For most of us, lofts bring to mind a lifestyle known to Bohemian types in urban areas. Not anymore. Loft apartments and condos in suburban downtown areas are in style for everyone and highly sought after. Lofts have come a long way from their beginnings when starving artists had to sleep in their studios to avoid paying rent. Today”s affluent business professionals have come to love loft living. Invented in New York”s Soho in the 1960s, and made popular by Hollywood, lofts are the epitome of cool. Older buildings empty for years have been given a new lease on life. New construction of buildings specifically designed to emulate historic urban lofts are hot picks in suburbs and small towns. Lofts have become a chic living concept, offering comfort, convenience – and yes, a bit of style.
Location In their true sense, lofts are located in very large commercial buildings or former warehouses found in downtown areas. Lofts created in previously uninhabited or no longer used structures have become a way to re-vitalize a downtown area. So romantic a notion, loft living is now offered in newly constructed buildings designed to echo the historic appeal of the original loft concept. Lofts are found in central locations where their busy inhabitants can grab coffee on the walk to work, get a workout at the neighborhood gym and drop off dry cleaning. Another bonus: intown restaurants offer an array of dining choices right around the corner.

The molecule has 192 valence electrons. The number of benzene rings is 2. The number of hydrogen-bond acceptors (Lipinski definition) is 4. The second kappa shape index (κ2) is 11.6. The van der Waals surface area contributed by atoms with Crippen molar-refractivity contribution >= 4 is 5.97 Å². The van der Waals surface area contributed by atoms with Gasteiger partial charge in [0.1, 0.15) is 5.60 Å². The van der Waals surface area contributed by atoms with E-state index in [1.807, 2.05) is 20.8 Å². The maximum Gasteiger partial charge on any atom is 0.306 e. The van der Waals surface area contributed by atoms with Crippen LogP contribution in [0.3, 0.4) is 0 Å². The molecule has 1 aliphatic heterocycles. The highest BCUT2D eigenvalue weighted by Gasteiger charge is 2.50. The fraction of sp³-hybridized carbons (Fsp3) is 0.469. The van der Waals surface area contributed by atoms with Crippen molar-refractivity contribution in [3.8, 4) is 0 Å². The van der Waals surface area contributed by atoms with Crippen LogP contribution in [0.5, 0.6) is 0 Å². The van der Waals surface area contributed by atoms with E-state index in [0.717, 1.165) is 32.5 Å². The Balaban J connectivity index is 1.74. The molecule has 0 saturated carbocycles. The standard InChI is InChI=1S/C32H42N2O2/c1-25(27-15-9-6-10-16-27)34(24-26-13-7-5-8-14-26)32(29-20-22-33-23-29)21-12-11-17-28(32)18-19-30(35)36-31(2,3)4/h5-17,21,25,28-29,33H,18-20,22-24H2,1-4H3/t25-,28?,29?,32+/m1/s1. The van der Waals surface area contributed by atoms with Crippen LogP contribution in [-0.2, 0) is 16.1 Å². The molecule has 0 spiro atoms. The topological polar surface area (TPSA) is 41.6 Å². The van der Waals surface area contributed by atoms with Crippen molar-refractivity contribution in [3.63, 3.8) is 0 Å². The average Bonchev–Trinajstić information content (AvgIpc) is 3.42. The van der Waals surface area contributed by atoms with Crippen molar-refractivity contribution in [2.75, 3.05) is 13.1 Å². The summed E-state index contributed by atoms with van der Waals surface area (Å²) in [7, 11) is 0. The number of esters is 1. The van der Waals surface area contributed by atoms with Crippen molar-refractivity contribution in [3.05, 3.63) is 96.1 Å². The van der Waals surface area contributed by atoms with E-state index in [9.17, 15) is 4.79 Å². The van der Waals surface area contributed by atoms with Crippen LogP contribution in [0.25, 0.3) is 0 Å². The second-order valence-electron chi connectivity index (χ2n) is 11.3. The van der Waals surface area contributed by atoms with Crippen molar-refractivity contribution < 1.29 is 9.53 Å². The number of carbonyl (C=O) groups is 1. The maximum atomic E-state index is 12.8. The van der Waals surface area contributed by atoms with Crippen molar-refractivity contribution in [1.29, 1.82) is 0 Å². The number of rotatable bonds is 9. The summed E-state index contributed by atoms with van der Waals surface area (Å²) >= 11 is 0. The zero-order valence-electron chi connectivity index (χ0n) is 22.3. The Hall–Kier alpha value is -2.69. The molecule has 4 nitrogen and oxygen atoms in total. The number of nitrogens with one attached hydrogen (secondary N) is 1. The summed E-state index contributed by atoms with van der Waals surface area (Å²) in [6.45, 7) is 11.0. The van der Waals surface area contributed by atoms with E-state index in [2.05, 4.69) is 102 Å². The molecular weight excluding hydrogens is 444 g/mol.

Space Found in older, warehouse-like buildings, historic lofts traditionally offer high ceilings, and original flooring such as wooden floorboards or concrete. Walls can be made of brick, steel or other industrial materials, and may feature old posts, beams and columns. These converted spaces usually feature high windows with architectural interest, not to mention a wide open floor plan with endless design possibilities. With historic lofts, most of the building”s original character is left untouched or touches of its history are played upon in the living space design.